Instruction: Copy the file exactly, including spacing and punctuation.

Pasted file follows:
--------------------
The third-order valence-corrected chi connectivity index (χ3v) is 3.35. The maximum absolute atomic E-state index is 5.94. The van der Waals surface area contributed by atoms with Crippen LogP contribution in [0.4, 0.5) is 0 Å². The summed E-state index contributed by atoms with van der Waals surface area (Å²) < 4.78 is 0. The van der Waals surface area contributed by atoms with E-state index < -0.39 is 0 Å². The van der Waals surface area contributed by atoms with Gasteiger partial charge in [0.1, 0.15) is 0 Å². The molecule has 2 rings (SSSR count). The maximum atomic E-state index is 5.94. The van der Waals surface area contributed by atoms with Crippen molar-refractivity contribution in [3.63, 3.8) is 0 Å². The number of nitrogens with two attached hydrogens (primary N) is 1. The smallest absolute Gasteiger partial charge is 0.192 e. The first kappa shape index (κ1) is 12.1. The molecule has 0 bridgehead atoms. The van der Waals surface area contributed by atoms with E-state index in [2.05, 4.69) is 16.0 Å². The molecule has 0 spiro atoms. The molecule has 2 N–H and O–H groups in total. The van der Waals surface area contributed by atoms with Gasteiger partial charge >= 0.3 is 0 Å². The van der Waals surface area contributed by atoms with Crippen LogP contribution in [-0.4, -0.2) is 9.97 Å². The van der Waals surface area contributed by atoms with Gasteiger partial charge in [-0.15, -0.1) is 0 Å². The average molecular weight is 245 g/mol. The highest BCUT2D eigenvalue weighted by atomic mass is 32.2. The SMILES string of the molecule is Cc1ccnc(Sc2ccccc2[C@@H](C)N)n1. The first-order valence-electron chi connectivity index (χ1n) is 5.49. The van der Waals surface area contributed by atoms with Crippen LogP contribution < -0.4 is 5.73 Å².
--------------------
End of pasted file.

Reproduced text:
The third-order valence-corrected chi connectivity index (χ3v) is 3.35. The maximum absolute atomic E-state index is 5.94. The van der Waals surface area contributed by atoms with Crippen LogP contribution in [0.4, 0.5) is 0 Å². The summed E-state index contributed by atoms with van der Waals surface area (Å²) < 4.78 is 0. The van der Waals surface area contributed by atoms with E-state index < -0.39 is 0 Å². The van der Waals surface area contributed by atoms with Gasteiger partial charge in [0.1, 0.15) is 0 Å². The molecule has 2 rings (SSSR count). The maximum atomic E-state index is 5.94. The van der Waals surface area contributed by atoms with Crippen molar-refractivity contribution in [3.63, 3.8) is 0 Å². The number of nitrogens with two attached hydrogens (primary N) is 1. The smallest absolute Gasteiger partial charge is 0.192 e. The first kappa shape index (κ1) is 12.1. The molecule has 0 bridgehead atoms. The van der Waals surface area contributed by atoms with E-state index in [2.05, 4.69) is 16.0 Å². The molecule has 0 spiro atoms. The molecule has 2 N–H and O–H groups in total. The van der Waals surface area contributed by atoms with Gasteiger partial charge >= 0.3 is 0 Å². The van der Waals surface area contributed by atoms with Crippen LogP contribution in [-0.4, -0.2) is 9.97 Å². The van der Waals surface area contributed by atoms with Gasteiger partial charge in [-0.15, -0.1) is 0 Å². The average molecular weight is 245 g/mol. The highest BCUT2D eigenvalue weighted by atomic mass is 32.2. The SMILES string of the molecule is Cc1ccnc(Sc2ccccc2[C@@H](C)N)n1. The first-order valence-electron chi connectivity index (χ1n) is 5.49. The van der Waals surface area contributed by atoms with Crippen LogP contribution < -0.4 is 5.73 Å².